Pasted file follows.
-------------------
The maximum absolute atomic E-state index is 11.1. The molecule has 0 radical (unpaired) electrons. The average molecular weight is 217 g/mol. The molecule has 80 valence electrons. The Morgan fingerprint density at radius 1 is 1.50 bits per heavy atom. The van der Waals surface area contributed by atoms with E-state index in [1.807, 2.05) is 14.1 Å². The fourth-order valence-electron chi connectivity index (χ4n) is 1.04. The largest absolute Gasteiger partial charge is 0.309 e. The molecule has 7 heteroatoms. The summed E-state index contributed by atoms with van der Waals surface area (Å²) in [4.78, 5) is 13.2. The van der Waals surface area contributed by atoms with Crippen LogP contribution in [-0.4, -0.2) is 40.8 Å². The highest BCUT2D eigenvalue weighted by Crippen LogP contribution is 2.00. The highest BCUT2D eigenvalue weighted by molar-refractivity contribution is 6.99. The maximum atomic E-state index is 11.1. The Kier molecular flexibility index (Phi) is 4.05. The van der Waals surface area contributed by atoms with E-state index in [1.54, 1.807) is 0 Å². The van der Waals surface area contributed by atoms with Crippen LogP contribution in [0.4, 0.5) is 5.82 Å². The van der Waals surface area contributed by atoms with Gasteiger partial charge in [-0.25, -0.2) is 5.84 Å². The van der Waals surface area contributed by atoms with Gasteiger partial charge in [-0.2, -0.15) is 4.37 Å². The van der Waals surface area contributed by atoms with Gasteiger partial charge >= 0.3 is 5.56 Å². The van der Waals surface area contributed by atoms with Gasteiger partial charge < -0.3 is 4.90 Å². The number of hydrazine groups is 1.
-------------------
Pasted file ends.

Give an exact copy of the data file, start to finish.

The maximum absolute atomic E-state index is 11.1. The molecule has 0 radical (unpaired) electrons. The average molecular weight is 217 g/mol. The molecule has 80 valence electrons. The Morgan fingerprint density at radius 1 is 1.50 bits per heavy atom. The van der Waals surface area contributed by atoms with E-state index in [1.807, 2.05) is 14.1 Å². The fourth-order valence-electron chi connectivity index (χ4n) is 1.04. The largest absolute Gasteiger partial charge is 0.309 e. The molecule has 7 heteroatoms. The summed E-state index contributed by atoms with van der Waals surface area (Å²) in [4.78, 5) is 13.2. The van der Waals surface area contributed by atoms with Crippen LogP contribution in [-0.4, -0.2) is 40.8 Å². The highest BCUT2D eigenvalue weighted by Crippen LogP contribution is 2.00. The highest BCUT2D eigenvalue weighted by molar-refractivity contribution is 6.99. The maximum atomic E-state index is 11.1. The Kier molecular flexibility index (Phi) is 4.05. The van der Waals surface area contributed by atoms with E-state index in [1.54, 1.807) is 0 Å². The van der Waals surface area contributed by atoms with Crippen LogP contribution in [0.4, 0.5) is 5.82 Å². The van der Waals surface area contributed by atoms with Gasteiger partial charge in [-0.25, -0.2) is 5.84 Å². The van der Waals surface area contributed by atoms with Gasteiger partial charge in [-0.2, -0.15) is 4.37 Å². The van der Waals surface area contributed by atoms with Gasteiger partial charge >= 0.3 is 5.56 Å². The van der Waals surface area contributed by atoms with Gasteiger partial charge < -0.3 is 4.90 Å². The number of hydrazine groups is 1.